Lynda Juda is one of many women who has heard the phrase, “you have cancer”. Most often these words aren’t delivered in the comfort of a home or even with close friend nearby. Usually these words are uttered by medical staff within the walls of a an exam room. It can be a terrifying and lonely feeling. Lynda’s experience was different in that she didn’t feel alone with Rachel DeMarco and the other medical staff she encountered on this journey. She felt their sincere compassion and support from the beginning, which was a key factor in her ability to stay focused on what really mattered, and that was healing.
Knowing the battle she was up against, Lynda knew that she would need all the support she could summon on this journey to the unknown. Lynda is one of the strongest people I know, but she knew she had to be stronger during this time and that meant reaching out to friends, along with her church, to join her on this path of healing.
Lynda received support and prayers from her friends before her mammogram. When it came time for her scheduled biopsy, Lynda took her best friend Nancy as support. As I sat with Lynda, we spoke about the importance of having an advocate. These office visits can often be overwhelming as the patient is overcome with emotion, yet needing to make choices that could potentially have lifelong impacts. Linda and I agreed that it is important to bring an advocate for an extra set of eyes and ears. The advocate can even take notes, allowing the patient to be present, along with the ability to digest the information and process it thoroughly before making any decisions.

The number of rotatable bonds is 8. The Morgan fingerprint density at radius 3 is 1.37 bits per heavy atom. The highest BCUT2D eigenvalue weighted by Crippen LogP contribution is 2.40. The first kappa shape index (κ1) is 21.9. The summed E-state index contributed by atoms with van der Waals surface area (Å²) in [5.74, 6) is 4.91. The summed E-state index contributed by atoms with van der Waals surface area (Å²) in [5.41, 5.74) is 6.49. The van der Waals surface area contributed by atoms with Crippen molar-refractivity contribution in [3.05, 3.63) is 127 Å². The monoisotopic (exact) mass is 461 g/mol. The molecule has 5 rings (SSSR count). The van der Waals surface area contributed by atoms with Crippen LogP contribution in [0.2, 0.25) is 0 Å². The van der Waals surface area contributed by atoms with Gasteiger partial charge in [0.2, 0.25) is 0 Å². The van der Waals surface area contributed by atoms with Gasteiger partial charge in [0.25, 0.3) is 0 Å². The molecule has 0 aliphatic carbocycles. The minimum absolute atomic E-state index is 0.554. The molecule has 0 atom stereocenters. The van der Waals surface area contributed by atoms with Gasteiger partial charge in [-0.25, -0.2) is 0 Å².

Lynda is confident that her faith and support network allowed her to make it through this journey. Through biopsies, surgery and radiation, Lynda persevered, with her faith propelling her forward. Lynda was diagnosed with breast cancer in May of 2009 and had her lumpectomy in September 2009 as treatment was halted because Lynda became ill with Shingles and it was imperative that Lynda waited for her health to improve before having her surgery.
Dr. Karen Johnson treated Lynda at Yale New Haven Hospital when it came time for surgery in September 2009. Lynda remembers the day of her surgery very clearly. It proved to be a very spiritual day for her as she was cared for by not one, but two nurses named Lynda. Being of Native American ancestry, Lynda has always carried her roots and her faith close to her. On the day of her surgery, Lynda remembers seeing a tomahawk in the doctor’s office. With the presence of her nurses and a symbol of her faith and heritage nearby, Lynda was ready for surgery.